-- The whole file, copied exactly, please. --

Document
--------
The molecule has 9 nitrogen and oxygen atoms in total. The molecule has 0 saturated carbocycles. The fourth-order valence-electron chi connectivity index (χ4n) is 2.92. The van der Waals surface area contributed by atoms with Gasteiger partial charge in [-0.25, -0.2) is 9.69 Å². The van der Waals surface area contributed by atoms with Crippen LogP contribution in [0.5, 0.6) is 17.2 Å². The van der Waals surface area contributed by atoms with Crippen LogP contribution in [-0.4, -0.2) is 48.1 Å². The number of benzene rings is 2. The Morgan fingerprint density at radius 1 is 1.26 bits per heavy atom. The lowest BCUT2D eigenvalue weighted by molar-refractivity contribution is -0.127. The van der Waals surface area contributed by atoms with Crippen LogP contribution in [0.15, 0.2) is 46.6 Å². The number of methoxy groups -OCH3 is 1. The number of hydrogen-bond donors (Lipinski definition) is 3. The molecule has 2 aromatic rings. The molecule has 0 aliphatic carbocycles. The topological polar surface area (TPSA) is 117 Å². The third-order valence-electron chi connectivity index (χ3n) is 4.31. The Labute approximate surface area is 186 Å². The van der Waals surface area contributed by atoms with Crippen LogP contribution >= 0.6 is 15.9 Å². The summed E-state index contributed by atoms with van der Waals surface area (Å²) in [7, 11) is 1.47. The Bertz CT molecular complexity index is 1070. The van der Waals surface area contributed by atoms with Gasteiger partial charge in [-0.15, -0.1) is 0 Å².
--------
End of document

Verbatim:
The molecule has 9 nitrogen and oxygen atoms in total. The molecule has 0 saturated carbocycles. The fourth-order valence-electron chi connectivity index (χ4n) is 2.92. The van der Waals surface area contributed by atoms with Gasteiger partial charge in [-0.25, -0.2) is 9.69 Å². The van der Waals surface area contributed by atoms with Crippen LogP contribution in [0.5, 0.6) is 17.2 Å². The van der Waals surface area contributed by atoms with Crippen LogP contribution in [-0.4, -0.2) is 48.1 Å². The number of benzene rings is 2. The Morgan fingerprint density at radius 1 is 1.26 bits per heavy atom. The lowest BCUT2D eigenvalue weighted by molar-refractivity contribution is -0.127. The van der Waals surface area contributed by atoms with Crippen LogP contribution in [0.15, 0.2) is 46.6 Å². The number of methoxy groups -OCH3 is 1. The number of hydrogen-bond donors (Lipinski definition) is 3. The molecule has 2 aromatic rings. The molecule has 0 aliphatic carbocycles. The topological polar surface area (TPSA) is 117 Å². The third-order valence-electron chi connectivity index (χ3n) is 4.31. The Labute approximate surface area is 186 Å². The van der Waals surface area contributed by atoms with Crippen LogP contribution >= 0.6 is 15.9 Å². The summed E-state index contributed by atoms with van der Waals surface area (Å²) in [7, 11) is 1.47. The Bertz CT molecular complexity index is 1070. The van der Waals surface area contributed by atoms with Gasteiger partial charge in [-0.15, -0.1) is 0 Å².